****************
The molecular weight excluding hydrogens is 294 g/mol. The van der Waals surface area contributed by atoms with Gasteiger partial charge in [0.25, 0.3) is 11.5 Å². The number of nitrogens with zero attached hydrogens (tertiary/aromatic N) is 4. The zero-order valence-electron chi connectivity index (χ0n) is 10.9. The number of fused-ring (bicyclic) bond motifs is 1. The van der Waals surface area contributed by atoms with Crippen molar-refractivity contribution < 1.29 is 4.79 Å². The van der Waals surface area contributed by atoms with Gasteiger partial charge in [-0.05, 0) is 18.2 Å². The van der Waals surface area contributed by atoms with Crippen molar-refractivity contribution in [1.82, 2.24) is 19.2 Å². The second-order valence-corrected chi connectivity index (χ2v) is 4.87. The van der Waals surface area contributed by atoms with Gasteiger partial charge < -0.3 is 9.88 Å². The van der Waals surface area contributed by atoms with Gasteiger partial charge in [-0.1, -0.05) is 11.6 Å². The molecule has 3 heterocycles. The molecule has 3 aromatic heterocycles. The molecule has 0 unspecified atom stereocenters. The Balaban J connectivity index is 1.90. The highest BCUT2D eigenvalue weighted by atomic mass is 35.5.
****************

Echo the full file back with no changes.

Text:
The molecular weight excluding hydrogens is 294 g/mol. The van der Waals surface area contributed by atoms with Gasteiger partial charge in [0.25, 0.3) is 11.5 Å². The number of nitrogens with zero attached hydrogens (tertiary/aromatic N) is 4. The zero-order valence-electron chi connectivity index (χ0n) is 10.9. The number of fused-ring (bicyclic) bond motifs is 1. The van der Waals surface area contributed by atoms with Crippen molar-refractivity contribution < 1.29 is 4.79 Å². The van der Waals surface area contributed by atoms with Gasteiger partial charge in [-0.05, 0) is 18.2 Å². The van der Waals surface area contributed by atoms with Crippen molar-refractivity contribution in [1.82, 2.24) is 19.2 Å². The second-order valence-corrected chi connectivity index (χ2v) is 4.87. The van der Waals surface area contributed by atoms with Gasteiger partial charge < -0.3 is 9.88 Å². The van der Waals surface area contributed by atoms with Gasteiger partial charge in [-0.1, -0.05) is 11.6 Å². The molecule has 3 heterocycles. The molecule has 3 aromatic heterocycles. The molecule has 0 unspecified atom stereocenters. The Balaban J connectivity index is 1.90. The highest BCUT2D eigenvalue weighted by atomic mass is 35.5.